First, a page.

They also develop a problem that Type 1 Diabetes patients typically do not
which is Hyperglycemic Hyperosmolar Nonketotic Coma or HHNK.
This is a condition that's specific to Type 2 Diabetes.
Here's acanthosis nigricans.
This is a darkening of the skin that is seen typically over the back,
in the armpits and perhaps between the two breasts
which is commonly seen in patients
with the metabolic syndrome or
How do we diagnose Type 2 Diabetes?
First off, we can obtain a random glucose.
Any glucose level over 200 with signs or symptoms of Diabetes
such as polyphagia and polyuria, you've made a diagnois.
If you wish, you could do a more formal glucose challenge
with a fixed amount of glucose and then 2 hours later, obtain a glucose level.
If that glucose level is still high in patient
where you're concerned about diabetes,
it's entirely possible they have less insulin
and less ability to take care of the glucose problem
or alternatively, any glucose level in a fasting patient
that's over 126 is abnormal especially if you find it on more than 2 samples.
Lastly, because these patients do present later on,
you may simply measure a hemoglobin A1C
and that will be already elevated,
showing that this patient has for a long period of time
been exposed to high levels of glucose in the blood.
How do we manage Type 2 Diabetes?
First off and foremost, weight loss counseling and dietary help is indicated.
If patients can lose substantial amount of weight,
their diabetes improves markedly.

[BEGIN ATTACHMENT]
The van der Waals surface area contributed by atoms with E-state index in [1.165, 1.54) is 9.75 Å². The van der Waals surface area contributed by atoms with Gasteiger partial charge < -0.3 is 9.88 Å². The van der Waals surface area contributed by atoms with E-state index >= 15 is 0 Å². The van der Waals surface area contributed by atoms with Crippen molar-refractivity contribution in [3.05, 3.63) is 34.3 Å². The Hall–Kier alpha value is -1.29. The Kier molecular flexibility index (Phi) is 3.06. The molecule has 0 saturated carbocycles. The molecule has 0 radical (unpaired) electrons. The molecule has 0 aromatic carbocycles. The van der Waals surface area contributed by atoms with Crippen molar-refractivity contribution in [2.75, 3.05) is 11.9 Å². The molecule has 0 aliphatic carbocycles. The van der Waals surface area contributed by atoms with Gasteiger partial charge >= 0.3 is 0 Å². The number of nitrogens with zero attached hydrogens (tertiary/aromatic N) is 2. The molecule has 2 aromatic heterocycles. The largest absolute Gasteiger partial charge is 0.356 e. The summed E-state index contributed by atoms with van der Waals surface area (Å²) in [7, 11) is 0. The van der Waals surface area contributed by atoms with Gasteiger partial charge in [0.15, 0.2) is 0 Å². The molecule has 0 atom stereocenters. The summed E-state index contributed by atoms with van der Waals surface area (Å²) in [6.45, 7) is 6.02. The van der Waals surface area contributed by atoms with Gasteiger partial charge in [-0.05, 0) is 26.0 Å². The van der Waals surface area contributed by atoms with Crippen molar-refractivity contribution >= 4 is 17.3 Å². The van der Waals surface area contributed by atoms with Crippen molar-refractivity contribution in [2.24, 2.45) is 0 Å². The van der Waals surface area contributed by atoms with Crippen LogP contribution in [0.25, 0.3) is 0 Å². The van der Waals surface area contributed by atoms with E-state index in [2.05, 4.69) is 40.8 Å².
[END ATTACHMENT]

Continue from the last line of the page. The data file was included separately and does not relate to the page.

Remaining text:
The first choice in children is different than the first choice in adults.
Some of the medicines in adults aren't even certified for use in children.
So our first choice in children is metformin.
If patients aren't responsidng to metformin,
we will move on to other therapies.
Metformin acts by increasing peripheral insulin sensitivity.
It also decreases hepatic glucose production
again through improving the sensitivity of those insulin receptors.
If patients are more severe, we will move on to insulin as well
especially if they are not producing enough insulin.
So, let's look carefully at the differences betweed diabetic ketoacidosis
which we see in Type 1 Diabetes or Type 2 Diabetes
and HHNK which we see in Type 2 Diabetes.
Remember, both of these conditions can happen in these patients with Type 2.
In DKA, they have a shortage of insulin.
This causes an increase in their ketones and dehydration is common.
These patients need an insulin infusion 0.1 units/kilo/hour.
In HHNK, they will develop severe dehydration